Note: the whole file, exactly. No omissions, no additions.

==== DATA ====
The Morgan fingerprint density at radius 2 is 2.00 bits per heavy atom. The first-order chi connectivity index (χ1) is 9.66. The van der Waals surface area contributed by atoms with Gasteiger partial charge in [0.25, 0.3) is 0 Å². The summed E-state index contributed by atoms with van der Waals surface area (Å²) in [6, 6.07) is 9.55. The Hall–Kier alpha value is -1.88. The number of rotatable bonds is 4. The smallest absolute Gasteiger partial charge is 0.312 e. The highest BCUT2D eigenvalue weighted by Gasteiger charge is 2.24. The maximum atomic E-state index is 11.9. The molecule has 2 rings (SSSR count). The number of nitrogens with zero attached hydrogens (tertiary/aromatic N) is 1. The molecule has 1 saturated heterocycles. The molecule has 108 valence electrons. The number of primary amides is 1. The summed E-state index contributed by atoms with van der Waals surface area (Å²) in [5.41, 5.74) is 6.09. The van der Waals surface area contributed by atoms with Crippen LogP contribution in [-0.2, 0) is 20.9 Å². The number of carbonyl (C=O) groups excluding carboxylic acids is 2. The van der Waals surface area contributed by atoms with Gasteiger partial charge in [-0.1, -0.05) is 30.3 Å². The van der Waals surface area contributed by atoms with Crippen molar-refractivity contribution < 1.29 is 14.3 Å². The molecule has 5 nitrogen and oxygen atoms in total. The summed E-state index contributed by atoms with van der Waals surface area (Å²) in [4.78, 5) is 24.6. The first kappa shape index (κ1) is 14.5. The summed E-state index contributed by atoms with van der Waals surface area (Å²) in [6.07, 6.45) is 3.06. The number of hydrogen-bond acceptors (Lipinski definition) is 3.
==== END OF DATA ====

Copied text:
The Morgan fingerprint density at radius 2 is 2.00 bits per heavy atom. The first-order chi connectivity index (χ1) is 9.66. The van der Waals surface area contributed by atoms with Gasteiger partial charge in [0.25, 0.3) is 0 Å². The summed E-state index contributed by atoms with van der Waals surface area (Å²) in [6, 6.07) is 9.55. The Hall–Kier alpha value is -1.88. The number of rotatable bonds is 4. The smallest absolute Gasteiger partial charge is 0.312 e. The highest BCUT2D eigenvalue weighted by Gasteiger charge is 2.24. The maximum atomic E-state index is 11.9. The molecule has 2 rings (SSSR count). The number of nitrogens with zero attached hydrogens (tertiary/aromatic N) is 1. The molecule has 1 saturated heterocycles. The molecule has 108 valence electrons. The number of primary amides is 1. The summed E-state index contributed by atoms with van der Waals surface area (Å²) in [5.41, 5.74) is 6.09. The van der Waals surface area contributed by atoms with Crippen LogP contribution in [-0.2, 0) is 20.9 Å². The number of carbonyl (C=O) groups excluding carboxylic acids is 2. The van der Waals surface area contributed by atoms with Gasteiger partial charge in [-0.1, -0.05) is 30.3 Å². The van der Waals surface area contributed by atoms with Crippen molar-refractivity contribution < 1.29 is 14.3 Å². The molecule has 5 nitrogen and oxygen atoms in total. The summed E-state index contributed by atoms with van der Waals surface area (Å²) in [4.78, 5) is 24.6. The first kappa shape index (κ1) is 14.5. The summed E-state index contributed by atoms with van der Waals surface area (Å²) in [6.07, 6.45) is 3.06. The number of hydrogen-bond acceptors (Lipinski definition) is 3.